Toppling Colston statue was “performance activism”

… says the Mayor of Bristol. I think that means something like “gesture politics”.

He thinks there are many more important things to do to improve black people’s lives.

Indeed there are, but getting rid of the stature didn’t take too long and it was overdue. IMHO the reaction of Farage et al proves that it was the right thing to do.

Chapeau to the jury, a real triumph for British justice. :slightly_smiling_face:

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Sorry to disagree John, but criminal damage is criminal damage, whatever the motivation. As a jury decision it does not set a legal precedent but, if allowed to stand certainly sets an undesirable one for anyone deciding to take the law into their own hands.

As I understand it the removal of the statue was already under council discussion because of its undesirable history, which was the way to go, democratically, and legally.


Obviously I respect your position David, but I think this discussion had being going on for some time. There comes a point, I guess, when people just get fed up with prevarication. Justice delayed is justice denied, as we can see with Johnson kicking all the embarrassing cans down the road in the hope people will either forget or become exhausted waiting.

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One of the points Mr Rees made was that trivial but attention-grabbing matters like the statue could easily push more important matters down the agenda. He was worried that spending time on the statue’s future could have taken up his entire mayoral term!

They had provaricated for way too long. Eventually people had had enough & Colston’s fall was the result.
If it helps at all there are now a lot more people who are aware of Colston’s place in history, both bad & good.

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So the Colston four did him a favour really :slightly_smiling_face:

But that is democracy in action, I suppose the millions that hate what Johnson has done to the country, in partnership with others, could march on parliament and string him up out of sheer frustration. But that would be murder, which is illegal. However, a jury might find the ‘Downing Street Four’ justified in their action and they would be free to join in the joy and celebration outside the court.


Nigel Farage is a tosspot.

Nevertheless, the whole debate over the outcome of the trial boils down to who agrees with the jury and who doesn’t, so I can’t really see it going anywhere fast as I imagine nobody’s going to change their minds in a hurry.

You’ll always get people celebrating or comiserating jury decisions based on their own perspectives / beliefs…either way it’s the law, so the decision holds.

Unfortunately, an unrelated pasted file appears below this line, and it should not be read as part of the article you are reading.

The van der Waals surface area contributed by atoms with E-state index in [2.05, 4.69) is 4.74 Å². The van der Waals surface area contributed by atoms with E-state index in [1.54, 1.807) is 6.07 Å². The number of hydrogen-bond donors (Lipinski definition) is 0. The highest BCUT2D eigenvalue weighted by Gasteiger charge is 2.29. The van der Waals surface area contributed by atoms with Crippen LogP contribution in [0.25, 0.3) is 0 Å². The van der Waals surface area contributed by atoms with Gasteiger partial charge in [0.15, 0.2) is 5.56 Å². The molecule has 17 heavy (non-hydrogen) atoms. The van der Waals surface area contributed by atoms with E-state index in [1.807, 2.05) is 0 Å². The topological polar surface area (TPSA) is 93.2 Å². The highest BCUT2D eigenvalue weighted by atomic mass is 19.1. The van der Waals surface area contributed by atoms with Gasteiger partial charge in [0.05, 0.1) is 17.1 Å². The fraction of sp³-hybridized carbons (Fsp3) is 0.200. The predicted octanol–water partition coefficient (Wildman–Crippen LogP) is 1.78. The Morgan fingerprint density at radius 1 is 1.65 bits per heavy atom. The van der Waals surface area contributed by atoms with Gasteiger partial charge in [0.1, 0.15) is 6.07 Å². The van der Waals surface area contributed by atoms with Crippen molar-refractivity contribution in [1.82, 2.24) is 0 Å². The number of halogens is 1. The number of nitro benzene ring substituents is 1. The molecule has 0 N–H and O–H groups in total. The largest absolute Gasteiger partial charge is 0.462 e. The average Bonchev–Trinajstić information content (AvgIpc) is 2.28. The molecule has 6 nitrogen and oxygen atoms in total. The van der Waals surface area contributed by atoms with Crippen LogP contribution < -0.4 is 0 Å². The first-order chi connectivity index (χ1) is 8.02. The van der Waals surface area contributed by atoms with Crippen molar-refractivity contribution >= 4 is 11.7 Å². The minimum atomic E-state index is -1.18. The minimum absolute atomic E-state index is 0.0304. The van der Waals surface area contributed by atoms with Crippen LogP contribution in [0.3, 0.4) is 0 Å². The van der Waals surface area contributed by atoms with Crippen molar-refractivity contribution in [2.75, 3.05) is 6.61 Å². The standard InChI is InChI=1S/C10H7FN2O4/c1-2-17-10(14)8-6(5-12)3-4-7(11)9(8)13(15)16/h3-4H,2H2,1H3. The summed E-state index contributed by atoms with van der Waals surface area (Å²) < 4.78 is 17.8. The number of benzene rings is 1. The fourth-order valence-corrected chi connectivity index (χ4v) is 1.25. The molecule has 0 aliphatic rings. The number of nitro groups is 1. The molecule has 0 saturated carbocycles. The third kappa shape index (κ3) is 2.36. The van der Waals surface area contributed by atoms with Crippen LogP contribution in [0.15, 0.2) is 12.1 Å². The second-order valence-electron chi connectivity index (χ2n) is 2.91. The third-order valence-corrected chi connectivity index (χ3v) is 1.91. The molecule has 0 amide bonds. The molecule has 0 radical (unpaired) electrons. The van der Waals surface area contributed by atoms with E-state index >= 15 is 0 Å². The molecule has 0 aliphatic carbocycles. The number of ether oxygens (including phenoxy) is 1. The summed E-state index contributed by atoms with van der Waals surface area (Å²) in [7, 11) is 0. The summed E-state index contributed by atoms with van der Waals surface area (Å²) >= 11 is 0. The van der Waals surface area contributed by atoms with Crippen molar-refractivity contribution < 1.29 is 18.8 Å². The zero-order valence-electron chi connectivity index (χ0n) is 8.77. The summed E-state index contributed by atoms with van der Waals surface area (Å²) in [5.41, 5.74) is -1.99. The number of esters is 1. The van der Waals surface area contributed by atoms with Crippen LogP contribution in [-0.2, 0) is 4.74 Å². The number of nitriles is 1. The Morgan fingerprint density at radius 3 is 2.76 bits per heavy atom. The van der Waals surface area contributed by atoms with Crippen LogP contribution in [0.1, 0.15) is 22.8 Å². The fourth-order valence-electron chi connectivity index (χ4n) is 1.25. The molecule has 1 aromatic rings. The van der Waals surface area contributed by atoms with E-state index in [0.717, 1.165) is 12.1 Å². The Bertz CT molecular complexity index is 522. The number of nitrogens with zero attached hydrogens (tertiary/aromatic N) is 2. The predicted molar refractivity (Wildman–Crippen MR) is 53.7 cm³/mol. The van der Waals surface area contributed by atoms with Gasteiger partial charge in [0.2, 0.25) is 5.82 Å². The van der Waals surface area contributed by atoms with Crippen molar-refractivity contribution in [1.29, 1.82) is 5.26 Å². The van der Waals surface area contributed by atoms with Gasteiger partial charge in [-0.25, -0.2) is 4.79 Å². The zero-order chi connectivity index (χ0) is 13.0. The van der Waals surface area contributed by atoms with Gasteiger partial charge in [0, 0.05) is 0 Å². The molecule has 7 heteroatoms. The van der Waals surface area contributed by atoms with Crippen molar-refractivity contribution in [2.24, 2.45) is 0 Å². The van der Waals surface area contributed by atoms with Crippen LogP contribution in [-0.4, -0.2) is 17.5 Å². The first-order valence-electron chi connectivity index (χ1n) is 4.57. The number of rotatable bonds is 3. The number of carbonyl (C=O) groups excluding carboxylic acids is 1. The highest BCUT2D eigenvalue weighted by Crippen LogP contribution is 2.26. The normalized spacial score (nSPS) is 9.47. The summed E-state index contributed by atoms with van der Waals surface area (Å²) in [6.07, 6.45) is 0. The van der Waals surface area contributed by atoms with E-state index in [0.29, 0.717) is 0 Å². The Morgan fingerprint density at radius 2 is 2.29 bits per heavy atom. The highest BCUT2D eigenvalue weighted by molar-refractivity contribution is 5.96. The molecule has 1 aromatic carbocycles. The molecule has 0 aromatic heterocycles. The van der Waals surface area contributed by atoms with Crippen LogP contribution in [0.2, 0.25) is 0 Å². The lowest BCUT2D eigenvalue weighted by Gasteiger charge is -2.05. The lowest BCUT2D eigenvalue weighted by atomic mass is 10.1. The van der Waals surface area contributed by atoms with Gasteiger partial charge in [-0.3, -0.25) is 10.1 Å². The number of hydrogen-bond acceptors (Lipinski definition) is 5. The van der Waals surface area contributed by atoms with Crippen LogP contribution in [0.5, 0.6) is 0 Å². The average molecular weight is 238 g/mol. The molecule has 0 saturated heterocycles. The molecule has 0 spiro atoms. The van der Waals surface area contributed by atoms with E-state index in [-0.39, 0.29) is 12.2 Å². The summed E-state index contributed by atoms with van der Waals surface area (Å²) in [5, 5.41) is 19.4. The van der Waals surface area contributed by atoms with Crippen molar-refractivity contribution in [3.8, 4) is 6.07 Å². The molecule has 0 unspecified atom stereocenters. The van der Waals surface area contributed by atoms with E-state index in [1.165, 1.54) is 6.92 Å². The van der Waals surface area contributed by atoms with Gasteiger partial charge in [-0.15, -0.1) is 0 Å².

Personally I think it was the wrong decision - you can’t just go around causing criminal damage because you feel like it. I doubt the perpetrators are a major threat to anyone, but they should have got a slap on the wrist of some kind (a small fine?) for what they did.

People educated in the UK are well versed on the horrors of slavery…we don’t need marauding young hot-heads kicking the hell out of our public spaces to teach us anything about our history.


Yes, the end justifies the means is probably not a philosophy that should be endorsed by the courts. But was a “slap” an option?

I’m (thankfully) not aquatinted with the subtleties of the criminal legal system, but isn’t there a lower court, rather than jury based one, that could have been used? A jury based trial seemed to have upped the ante somewhat. A couple of hundred quid fine would have been OK with me, a period in prison would not.

Was there a degree of vindictiveness in throwing the book at them? The OTT reaction of Suella Braverman to the result might lead one to believe so.

Yes I strongly suspect her decision is political…appointed by BoJo so part of the corrupt ruling elite which has captured our state.

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Yes, she helped whitewash Cummins unbelievable excuse for a family spin to Barnard Castle too.

I thought this was an amusing response. I believe it sold out rapidly.

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:grinning_face_with_smiling_eyes: I’ll drink to that!

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Criminal damage is an unusual offence because if the offence avers simple damage - ie not arson, no risk to life - then where it is tried depends on whether the cost of the damage is under or over £5,000. Over £5,000 and it’s the Crown Court.

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France has taken a different approach to their ‘slavery past’, rather than re-naming roads or taking down statues plaques have been put up explaining what the person did to gain their importance, seems a sensible way to educate future generations.


In Oxford the students wanted to take down a statue of Rhodes, but because it is part of a Grade 1 building, they would be letting themselves in for a real bollocking.

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I said that is what should happen, it makes sense instead of taking them down/ hiding them away in a museum, tell the history behind who they were and how they made their money through misery and educate people, but I was ignored :laughing:

Very, very funny view here:

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I think in Oxford they should identify all the buildings, institutions and trusts that benefit the people of Oxford paid for by Rhodes. It may make the campaigners appreciate what they stand to lose - If they don’t want to be part of his dirty legacy, they should demolish all the buildings and close all things Rhodes.

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That’s the point, they can’t as the Oxford buildings are nearly all listed historical monuments, or in a conservation area.